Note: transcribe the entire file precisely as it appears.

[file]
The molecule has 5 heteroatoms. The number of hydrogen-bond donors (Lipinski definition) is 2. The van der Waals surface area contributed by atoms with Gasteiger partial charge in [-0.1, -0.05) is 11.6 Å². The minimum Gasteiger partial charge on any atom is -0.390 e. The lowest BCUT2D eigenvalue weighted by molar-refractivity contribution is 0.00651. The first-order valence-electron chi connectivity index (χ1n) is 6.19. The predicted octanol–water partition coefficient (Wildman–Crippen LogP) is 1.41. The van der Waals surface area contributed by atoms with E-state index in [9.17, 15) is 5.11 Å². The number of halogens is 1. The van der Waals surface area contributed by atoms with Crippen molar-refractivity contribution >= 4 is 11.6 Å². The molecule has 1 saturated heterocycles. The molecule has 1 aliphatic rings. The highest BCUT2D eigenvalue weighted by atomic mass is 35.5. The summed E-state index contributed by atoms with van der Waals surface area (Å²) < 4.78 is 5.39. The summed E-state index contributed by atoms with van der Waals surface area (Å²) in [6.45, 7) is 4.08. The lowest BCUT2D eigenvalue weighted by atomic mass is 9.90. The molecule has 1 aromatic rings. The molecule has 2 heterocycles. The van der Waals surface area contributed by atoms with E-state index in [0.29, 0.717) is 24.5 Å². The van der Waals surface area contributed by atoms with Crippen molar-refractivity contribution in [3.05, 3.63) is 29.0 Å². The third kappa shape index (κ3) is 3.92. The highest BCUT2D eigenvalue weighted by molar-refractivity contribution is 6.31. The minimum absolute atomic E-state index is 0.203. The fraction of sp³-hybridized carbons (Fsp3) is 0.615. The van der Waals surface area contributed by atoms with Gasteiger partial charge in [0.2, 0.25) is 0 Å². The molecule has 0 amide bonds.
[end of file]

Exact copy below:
The molecule has 5 heteroatoms. The number of hydrogen-bond donors (Lipinski definition) is 2. The van der Waals surface area contributed by atoms with Gasteiger partial charge in [-0.1, -0.05) is 11.6 Å². The minimum Gasteiger partial charge on any atom is -0.390 e. The lowest BCUT2D eigenvalue weighted by molar-refractivity contribution is 0.00651. The first-order valence-electron chi connectivity index (χ1n) is 6.19. The predicted octanol–water partition coefficient (Wildman–Crippen LogP) is 1.41. The van der Waals surface area contributed by atoms with E-state index in [9.17, 15) is 5.11 Å². The number of halogens is 1. The van der Waals surface area contributed by atoms with Crippen molar-refractivity contribution >= 4 is 11.6 Å². The molecule has 1 saturated heterocycles. The molecule has 1 aliphatic rings. The highest BCUT2D eigenvalue weighted by atomic mass is 35.5. The summed E-state index contributed by atoms with van der Waals surface area (Å²) < 4.78 is 5.39. The summed E-state index contributed by atoms with van der Waals surface area (Å²) in [6.45, 7) is 4.08. The lowest BCUT2D eigenvalue weighted by atomic mass is 9.90. The molecule has 1 aromatic rings. The molecule has 2 heterocycles. The van der Waals surface area contributed by atoms with E-state index in [0.29, 0.717) is 24.5 Å². The van der Waals surface area contributed by atoms with Crippen molar-refractivity contribution in [3.05, 3.63) is 29.0 Å². The third kappa shape index (κ3) is 3.92. The highest BCUT2D eigenvalue weighted by molar-refractivity contribution is 6.31. The minimum absolute atomic E-state index is 0.203. The fraction of sp³-hybridized carbons (Fsp3) is 0.615. The van der Waals surface area contributed by atoms with Gasteiger partial charge in [0.2, 0.25) is 0 Å². The molecule has 0 amide bonds.